The Texas mask mandate and the true nature of Conservatism

The Governor of the state of Texas has recently rescinded the mandatory mask requirements in the state.  So does that mean that everywhere you go in the state, there are now a dangerous number of unmasked people?  Of course, Austin has immediately made it clear that the mask mandate still applies in its city limits. But as a resident of the state who doesn’t even live in Austin, the answer would surprise most of the country. Same number of masked students at Baylor (although it has maintained the mask requirement on University grounds); same number of masked people, if not even more, in the grocery store; same number in every public space that you can imagine.  Why?  Short answer: private organizations like a University and grocery stores still can enforce a mask mandate.  The Governor can’t rescind that.  And, what’s more, he didn’t want to.  The question is whether the state itself will create the mask mandate, not whether people will wear masks.  Because conservatism got hijacked by Trumpism, that distinction got lost.  Instead of being a question as to the power of the state to enforce personal responsibility, it became a question as to whether you were tough enough not to wear a mask.  Whereas conservatism, properly understood, emphasizes the responsibility of both individuals and the intermediate institutions in which they participate (i.e. universities and businesses), Trumpian “conservatism” emphasizes the rebellion against the state.  Conservatism claims we don’t need the state to make us act responsibly.  True conservatives opposed mask mandates because they didn’t think those within the proper purview of the state.  Trumpian “conservatives” hijacked that opposition and turned it into something else.  Oddly, that something else is as state-centric as those they oppose.  Because the state had imposed mask mandates, they were “free” to the extent that they refused to wear masks.  It became liberal to wear a mask and “conservative” not to.  Rather than emphasizing their opposition to state-imposition, they opposed the masks themselves.  Based anecdotally on my experience traveling from Michigan to Texas recently, my suspicion is that opposition is even deeper among Trumpian Republicans (notice I’m no longer saying conservatives) in a place like Michigan.  Having only recently converted to Trump because they liked his toughness or something like that and having no real understanding of conservative principles themselves, the Michigan Trumpsters would have paraded into stores mask-less if Governor Whitmer were to have revoked the mask mandate.  I saw this difference reflected in a Facebook exchange I witnessed after the Michigan Supreme Court had declared her mandate unconstitutional a couple of months ago. One of my more earnest former students who had always understood himself as a conservative posted on his page: “The mask mandate has been revoked and yet I still see people wearing masks into stores and other public places; those stores still have signs up requiring masks.  Apparently we didn’t need the state mandate to behave responsibly.”  Then, in the comments section, there was this from someone who thought himself sympathetic: “When I went to Walmart today, they still had a sign at the door requiring masks to enter!  Don’t they know that there’s no longer a mask mandate?!?  I walked in without a mask and dared them to make me put one on.”  By contrast, my albeit limited observations suggest that Texas Republicans have a deeper and truer understanding of conservatism.  Revoking the order didn’t permit irresponsibility; it only pulls the state out of enforcing responsibility.    Remembering that crucial component of conservatism–a component that I suspect many would respect and even admire–might help Republicansd return to that majority my colleague Susan McWilliams recently recommended.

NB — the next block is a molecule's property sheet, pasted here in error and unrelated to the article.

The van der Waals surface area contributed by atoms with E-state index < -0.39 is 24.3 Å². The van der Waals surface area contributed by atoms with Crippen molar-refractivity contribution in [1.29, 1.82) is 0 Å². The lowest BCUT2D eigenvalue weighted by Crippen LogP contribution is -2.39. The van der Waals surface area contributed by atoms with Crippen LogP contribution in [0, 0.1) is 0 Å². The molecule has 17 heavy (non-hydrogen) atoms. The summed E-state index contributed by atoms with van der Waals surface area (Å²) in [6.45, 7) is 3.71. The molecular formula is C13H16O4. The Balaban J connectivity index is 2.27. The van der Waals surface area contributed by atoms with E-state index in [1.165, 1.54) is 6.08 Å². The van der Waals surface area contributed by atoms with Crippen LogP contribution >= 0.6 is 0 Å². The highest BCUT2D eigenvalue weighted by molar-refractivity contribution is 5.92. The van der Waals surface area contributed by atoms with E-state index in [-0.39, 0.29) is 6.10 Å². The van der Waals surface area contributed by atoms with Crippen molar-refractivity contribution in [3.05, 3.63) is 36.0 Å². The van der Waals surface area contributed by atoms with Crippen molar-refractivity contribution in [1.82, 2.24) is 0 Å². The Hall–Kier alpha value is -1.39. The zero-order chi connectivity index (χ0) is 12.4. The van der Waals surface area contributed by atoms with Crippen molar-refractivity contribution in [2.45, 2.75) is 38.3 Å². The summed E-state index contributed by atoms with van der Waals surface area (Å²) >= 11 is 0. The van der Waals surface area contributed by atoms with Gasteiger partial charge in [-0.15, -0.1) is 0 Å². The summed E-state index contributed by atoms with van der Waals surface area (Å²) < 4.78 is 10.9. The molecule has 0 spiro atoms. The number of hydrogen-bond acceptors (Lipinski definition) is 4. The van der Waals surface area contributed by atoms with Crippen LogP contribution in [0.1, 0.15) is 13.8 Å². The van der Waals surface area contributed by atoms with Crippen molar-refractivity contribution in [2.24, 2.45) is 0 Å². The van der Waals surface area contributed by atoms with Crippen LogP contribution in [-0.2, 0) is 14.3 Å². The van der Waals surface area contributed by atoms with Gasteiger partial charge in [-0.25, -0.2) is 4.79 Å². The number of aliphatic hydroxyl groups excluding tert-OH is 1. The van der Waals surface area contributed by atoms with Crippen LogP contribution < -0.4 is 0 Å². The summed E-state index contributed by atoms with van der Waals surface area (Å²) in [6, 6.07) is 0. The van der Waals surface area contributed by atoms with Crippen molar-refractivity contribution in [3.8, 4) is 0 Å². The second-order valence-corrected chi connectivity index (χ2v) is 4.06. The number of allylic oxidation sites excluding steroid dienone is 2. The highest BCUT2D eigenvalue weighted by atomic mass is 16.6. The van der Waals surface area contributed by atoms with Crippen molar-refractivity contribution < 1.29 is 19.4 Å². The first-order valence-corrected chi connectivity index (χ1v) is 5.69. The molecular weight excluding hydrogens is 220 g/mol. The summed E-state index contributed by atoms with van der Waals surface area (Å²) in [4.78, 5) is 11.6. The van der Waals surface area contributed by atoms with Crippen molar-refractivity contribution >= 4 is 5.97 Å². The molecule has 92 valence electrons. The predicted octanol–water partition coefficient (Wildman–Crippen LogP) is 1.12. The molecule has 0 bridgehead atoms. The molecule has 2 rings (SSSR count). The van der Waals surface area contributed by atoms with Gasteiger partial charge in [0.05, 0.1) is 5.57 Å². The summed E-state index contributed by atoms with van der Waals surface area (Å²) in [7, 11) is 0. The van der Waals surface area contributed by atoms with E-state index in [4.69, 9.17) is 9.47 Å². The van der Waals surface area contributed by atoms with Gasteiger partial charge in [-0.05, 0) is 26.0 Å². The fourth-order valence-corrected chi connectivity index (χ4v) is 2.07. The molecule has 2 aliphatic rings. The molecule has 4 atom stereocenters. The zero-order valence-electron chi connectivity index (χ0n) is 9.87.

5 thoughts on “The Texas mask mandate and the true nature of Conservatism

  1. Yes there are a dangerous number of people wearing masks, including in Austin where I live. There were a dangerous number before the Governor lifted the mandate. I don’t know whether there are more now than before the Governor acted so irresponsibly, but there are way too many still.

    Why does it matter whether mask mandates are consistent with conservatism?

    Why do you assume that a mandate implies, or requires, state enforcement?

    1. I think my point was that it shouldn’t necessarily require state enforcement and still be worn by those who call themselves conservatives. At least at a level of principle, an opposition to state-mandated masks rooted in opposition to state-mandated things makes more sense than an opposition to masks, if chosen by individuals or required by intermediate-level establishments. And I didn’t think the Governor’s order will change that much, although a report from a relative of mine in Dallas on my Facebook page suggests otherwise. So perhaps it was more hope than reality.

      1. Lots of public safety measures — adopted by state authority — depend upon individual responsibility rather than governmental enforcement. In the recent weather crisis in Austin, for example, the city operated under a boil water order. There was no boil water police. There need not be mask mandate police to justify a mask mandate — a collective decision expressed through elected or duly appointed officials. Such orders convey vitally important information, express the seriousness of the policy, and confer moral/political authority.

  2. I also meant to suggest that refracting all policy concerns, especially in public health emergencies, through a conservative, liberal, or progressive lens, is a problem, perhaps a contemporary constitutional pathology.

Leave a Reply